This blog answers three questions related to using PROC RANK with groups and ties. Note that question two actually provide an alternative for using the DATA step when PROC RANK cannot provide what you need.

- What does PROC RANK do behind the code when you use the GROUPS= option in the PROC RANK statement?
- What do you do if you want equal groups, regardless of tied values?
- What do you do if you want groups to start at 1 rather than 0?

### What does PROC RANK do when you use the GROUPS= option?

Most of us just accept the ranked values that are calculated by PROC RANK. But have you ever tried to figure out the calculation that happens behind the code? When you use the GROUPS= option in the PROC RANK statement, the values are assigned to groups that range from 0 to the number-of-groups minus 1, based on tied values. If you have many tied values, you might not obtain the number of groups that you request because observations with the same value are assigned to the same group.

The formula for calculating group values is as follows:

FLOOR(rank*k/(n+1))

In this formula:

- rank is the data value's rank order
- k is the value of the GROUPS= option
- n is the number of nonmissing values

Consider the following example. If you want to see the original value as well as the ranking, use both the VAR and RANKS statements in your PROC RANK step. The RANKS variable contains the rank value. If you use a BY statement, the raw rankings start over in each BY group.

**Example 1**

data; input x; cards; 1 1 1 1 1 1 8 8 ; run; proc rank data=test groups=5 out=test_rank ties=mean /* low and high */; var x; ranks rank_x; run; proc print data=test_rank; run; |

**Output**

x | rank_x |
---|---|

1 | 1 |

1 | 1 |

1 | 1 |

1 | 1 |

1 | 1 |

1 | 1 |

8 | 4 |

8 | 4 |

The following table shows the variable values, the raw ranks, the ties values, and the resulting ranks:

X | RAW_RANK | TIES=MEAN | TIES=LOW | TIES=HIGH | RANK_MEAN | RANK_LOW | RANK_HIGH |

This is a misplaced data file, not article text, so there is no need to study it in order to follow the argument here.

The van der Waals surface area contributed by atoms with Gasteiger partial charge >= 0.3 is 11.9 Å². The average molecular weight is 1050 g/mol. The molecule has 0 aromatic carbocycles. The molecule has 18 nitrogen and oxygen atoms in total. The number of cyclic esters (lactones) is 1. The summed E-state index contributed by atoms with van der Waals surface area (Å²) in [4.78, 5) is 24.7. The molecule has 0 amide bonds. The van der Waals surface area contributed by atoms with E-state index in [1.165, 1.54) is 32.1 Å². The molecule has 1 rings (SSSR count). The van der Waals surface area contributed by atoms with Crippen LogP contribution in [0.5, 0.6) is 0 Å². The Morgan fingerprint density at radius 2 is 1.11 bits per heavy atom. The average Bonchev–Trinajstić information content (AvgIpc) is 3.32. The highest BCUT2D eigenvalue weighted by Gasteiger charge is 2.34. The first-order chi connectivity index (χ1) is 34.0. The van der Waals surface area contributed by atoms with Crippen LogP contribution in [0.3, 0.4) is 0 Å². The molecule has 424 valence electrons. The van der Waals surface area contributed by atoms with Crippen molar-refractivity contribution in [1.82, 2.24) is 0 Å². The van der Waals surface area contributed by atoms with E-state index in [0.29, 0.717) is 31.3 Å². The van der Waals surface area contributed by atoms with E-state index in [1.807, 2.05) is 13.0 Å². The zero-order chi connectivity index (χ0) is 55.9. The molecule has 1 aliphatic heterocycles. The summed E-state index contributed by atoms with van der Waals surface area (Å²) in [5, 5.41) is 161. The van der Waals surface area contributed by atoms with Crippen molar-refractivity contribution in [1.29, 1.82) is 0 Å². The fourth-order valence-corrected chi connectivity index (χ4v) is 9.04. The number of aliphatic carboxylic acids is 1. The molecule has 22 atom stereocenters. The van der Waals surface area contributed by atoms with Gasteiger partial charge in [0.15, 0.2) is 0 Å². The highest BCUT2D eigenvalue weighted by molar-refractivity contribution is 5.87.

---|---|---|---|---|---|---|---|

1 | 1 | 3.5 | 1 | 6 | 1 | 0 | 3 |

1 | 2 | 3.5 | 1 | 6 | 1 | 0 | 3 |

1 | 3 | 3.5 | 1 | 6 | 1 | 0 | 3 |

1 | 4 | 3.5 | 1 | 6 | 1 | 0 | 3 |

1 | 5 | 3.5 | 1 | 6 | 1 | 0 | 3 |

1 | 6 | 3.5 | 1 | 6 | 1 | 0 | 3 |

8 | 7 | 7.5 | 7 | 8 | 4 | 3 | 4 |

8 | 8 | 7.5 | 7 | 8 | 4 | 3 | 4 |

Using the formula that is shown previously, k=5 and n=8. Since TIES=MEAN, you sum the raw ranks of the tied values of X and divide by the number of observations. For X=1, the rank is (1+2+3+4+5+6)=21/6=3.5. For X=2, the rank is (7+8)=15/2=7.5. Similarly, if you use TIES=LOW, for X=1, the rank is 1; for X=2, the rank is 7. Finally, if you use TIES=HIGH, for X=1, the rank is 6; for X=2, the rank is 8. When you insert those values into the formula for the first observation, you obtain the following results:

TIES=MEAN: Floor(3.5*5/9)=Floor(1.9)=1

TIES=LOW: Floor(1*5/9)=Floor(0.5)=0

TIES=HIGH: Floor(6*5/9)=Floor(3.3)=3

### What do you do if you want equal groups, regardless of tied values?

Suppose that you want to create groups that have the same number of observations in each one, regardless of tied values. PROC RANK cannot do this. However, you can use the DATA step to accomplish this task.

You need to sort the data set by the ranking variable and then use the same formula in the DATA step, as shown below.

**Example 2**

proc sort data=test; by x; run; data ranks; set test nobs=numobs; group=floor(_n_*5/(numobs+1)); run; proc print data=ranks; run; |

**Output**

x | group |
---|---|

1 | 0 |

1 | 1 |

1 | 1 |

1 | 2 |

1 | 2 |

1 | 3 |

8 | 3 |

8 | 4 |

### What do you do if you want the groups to start at 1 rather than 0?

When you use the GROUPS= option, the values that are assigned to the groups start at 0. There is no way to indicate for PROC RANK to start the groups at 1. However, once you have the data set with the ranked values, you can add 1 using DATA step logic, as shown in this example:

**Example 3**

data test; input y; cards; 11 22 10 15 25 ; run; proc sort data=test; by y; run; proc rank data=test out=test_rank1 groups=3; var y; ranks rank_y; run; data test_rank1; set test_rank1; rank_y+1; run; proc print data=test_rank1; run; |

**Output**

y | rank_y |
---|---|

10 | 1 |

11 | 2 |

15 | 2 |

22 | 3 |

25 | 3 |

### Conclusion

PROC RANK has many statistical applications, such as helping you understand how your data is distributed. Hopefully, this blog has provided you with a better understanding of how ranks are determined when tied values are present in the data and when you want to assign those ranks to groups.

## 1 Comment

Thanks for the article. The problem of unequal groups occurs most often when the observations are rounded to the nearest unit, which often happens for age, length, weight, and other physical measurements. For an additional discussion of groups in the presence of tied values, see "Binning data by quantiles? Beware of rounded data."